Swiftunwrap

Discover about Swift, iOS and architecture patterns

Customising a List in SwiftUI

December 01, 2020

Building a List in SwiftUI is a real pleasure compared to its counterpart from UIKit. We went from having a UITableView, a UITableViewDataSource/UITableViewDelegate and a custom cell to just making a simple loop on our data to generate our List 🥳.

But if you ever tried to hide a separator or the NavigationLink arrow from your list then you know that the initial dream 😇 can quickly become a nightmare 😡.

Today let's see how to customise those two items into a List both for iOS13 and iOS14.

iOS13

Table separator

Let's start with iOS13 which you may still need to be compatible with. Hiding the separator is actually pretty easy: you can rely on UITableView appearance!

UITableView.appearance().separatorStyle = .none

Downside of this technique is it will be disabled for the all application. If you need more granular control, one solution might be to rely on SwiftUI-Introspect:

List {
  ...
}
.introspectTableView { tableView in
  tableView.separatorStyle = .none
}

NavigationLink arrow indicator

Disabling the arrow is a little bit "trickier". Basically you'll have to use a ZStack to layer an empty NavigationLink (yes). On top of which you'll actually display your content:

List {
  ForEach(data) {
    ZStack {
      NavigationLink(destination: MyDestination()) {
        EmptyView()
      }
      .opacity(0)

      MyRowContent($0)
    }
  }
}

It's more verbose and less "aesthetic" than regular NavigationLink but it efficiently hide the arrow.

Voila! You customised your app for iOS13. But unfortunately for you... those don't work on iOS14 😬

iOS14

Apple changed some implementation details and so we are back to finding solutions for iOS14. We could use same workaround just as we did on iOS13. However this is far from ideal and we might face new issues when iOS15 is out.

Fortunately for us Apple also introduced LazyVStack this year. So instead of using a List we can instead migrate to a LazyVStack:

ScrollView {
  LazyVStack {
    ForEach(data) {
      NavigationLink(destination: MyDestination()) {
        MyRowContent($0)
      }
    }
  }
}

With this code you will have neither separator nor navigation accessory arrow issues. But what if you still need to support iOS13? You can build a custom view to use use List or LazyVStack.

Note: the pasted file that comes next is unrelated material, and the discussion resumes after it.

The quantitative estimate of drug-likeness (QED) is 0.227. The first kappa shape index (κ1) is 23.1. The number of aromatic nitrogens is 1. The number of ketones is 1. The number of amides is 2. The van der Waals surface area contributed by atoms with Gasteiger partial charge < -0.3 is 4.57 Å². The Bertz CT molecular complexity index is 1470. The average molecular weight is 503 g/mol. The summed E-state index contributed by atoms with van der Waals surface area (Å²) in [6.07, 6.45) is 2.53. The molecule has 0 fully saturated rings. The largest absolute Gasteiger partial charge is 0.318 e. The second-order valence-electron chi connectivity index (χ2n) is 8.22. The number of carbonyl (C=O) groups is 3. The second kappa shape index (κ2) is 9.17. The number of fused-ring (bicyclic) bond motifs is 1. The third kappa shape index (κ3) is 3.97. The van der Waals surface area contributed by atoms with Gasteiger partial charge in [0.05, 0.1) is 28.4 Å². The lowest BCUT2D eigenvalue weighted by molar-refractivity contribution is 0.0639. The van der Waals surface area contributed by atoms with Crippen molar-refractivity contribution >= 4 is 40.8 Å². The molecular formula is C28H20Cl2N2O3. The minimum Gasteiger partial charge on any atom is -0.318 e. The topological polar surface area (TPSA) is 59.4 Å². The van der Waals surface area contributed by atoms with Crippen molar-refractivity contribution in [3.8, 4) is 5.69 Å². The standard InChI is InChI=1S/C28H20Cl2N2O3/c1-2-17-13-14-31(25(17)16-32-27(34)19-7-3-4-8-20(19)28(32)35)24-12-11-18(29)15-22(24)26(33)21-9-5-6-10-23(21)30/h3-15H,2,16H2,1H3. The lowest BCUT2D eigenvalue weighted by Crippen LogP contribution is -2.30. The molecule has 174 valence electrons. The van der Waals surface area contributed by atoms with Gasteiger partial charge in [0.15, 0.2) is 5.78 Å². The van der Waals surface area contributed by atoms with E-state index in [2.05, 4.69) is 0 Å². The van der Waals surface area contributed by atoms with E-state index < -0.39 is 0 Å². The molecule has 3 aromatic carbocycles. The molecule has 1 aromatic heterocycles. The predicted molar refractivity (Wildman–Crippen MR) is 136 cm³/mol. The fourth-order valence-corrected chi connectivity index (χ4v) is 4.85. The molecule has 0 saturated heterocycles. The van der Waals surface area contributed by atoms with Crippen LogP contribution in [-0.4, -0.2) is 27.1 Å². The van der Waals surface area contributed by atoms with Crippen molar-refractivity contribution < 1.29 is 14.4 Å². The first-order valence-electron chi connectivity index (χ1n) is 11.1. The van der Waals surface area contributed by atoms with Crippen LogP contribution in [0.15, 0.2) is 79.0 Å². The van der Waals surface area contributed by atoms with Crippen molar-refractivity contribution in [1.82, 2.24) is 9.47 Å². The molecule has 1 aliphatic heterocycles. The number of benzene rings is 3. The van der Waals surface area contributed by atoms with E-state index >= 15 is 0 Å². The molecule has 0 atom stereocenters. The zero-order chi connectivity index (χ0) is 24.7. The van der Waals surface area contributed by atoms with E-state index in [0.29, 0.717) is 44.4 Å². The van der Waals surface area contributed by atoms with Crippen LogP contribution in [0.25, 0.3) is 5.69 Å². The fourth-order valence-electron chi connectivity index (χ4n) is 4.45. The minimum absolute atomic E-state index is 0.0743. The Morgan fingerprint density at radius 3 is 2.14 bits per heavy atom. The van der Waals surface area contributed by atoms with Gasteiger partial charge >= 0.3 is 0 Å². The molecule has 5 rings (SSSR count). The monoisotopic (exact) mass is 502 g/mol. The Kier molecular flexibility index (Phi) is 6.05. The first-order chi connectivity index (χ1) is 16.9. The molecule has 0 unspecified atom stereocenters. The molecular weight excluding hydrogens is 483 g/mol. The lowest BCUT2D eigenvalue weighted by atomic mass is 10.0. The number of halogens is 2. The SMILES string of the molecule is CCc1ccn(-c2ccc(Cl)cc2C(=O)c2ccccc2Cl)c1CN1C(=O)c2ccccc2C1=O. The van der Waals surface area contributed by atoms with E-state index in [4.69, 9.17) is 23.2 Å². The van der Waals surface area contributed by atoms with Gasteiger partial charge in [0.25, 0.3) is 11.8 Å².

struct CompatibleList<Row: Identifiable, RowContent: View>: View {
  private let rows: [Row]
  private let rowContent: (Row) -> RowContent

  init(rows: [Row], @ViewBuilder rowContent: @escaping (Row) -> RowContent) {
    self.rows = rows
    self.rowContent = rowContent
  }

  var body: some View {
    if #available(iOS 14.0, *) {
      ScrollView {
        LazyVStack(spacing: 0) {
          rowsBody
        }
      }
    } else {
      List {
        rowsBody
      }
      .listStyle(PlainListStyle())
      .introspectTableView { tableView in
        tableView.separatorStyle = .none
      }
    }
  }

  var rowsBody: some View {
    ForEach(rows) { row in
      rowContent(row)
    }
  }
}

While nice note that we are now much more limited in our API. We can't use Section for instance. For that we would need to go one level deeper and make our own custom Result Builder (formerly known as Function Builder).

You may also have noticed that this custom view only handle half of our issues: we don't handle NavigationLink for iOS13 and iOS14! Easiest solution I found is to build an extension to use in place of NavigationLink itself.

extension View {
  @ViewBuilder
  func listItemLink<Destination: View>(_ destination: Destination) -> some View {
    if #available(iOS 14, *) {
      NavigationLink(destination: destination) {
        self
      }
      .frame(maxWidth: .infinity, maxHeight: .infinity)
    } else {
      ZStack {
        NavigationLink(destination: destination) {
          EmptyView()
        }
        .opacity(0)
        
        self
      }
    }
  }
}

You may not need frame(maxWidth:,maxHeight) but I noticed some scroll performance issues when using NavigationLink inside LazyVStack without it.

Customing a list in SwiftUI on iOS13 is far beyond from simple. On the other hand starting the use of LazyVStack on iOS14 will make it painless. But it will come at the cost of some tradeoffs to support both platforms.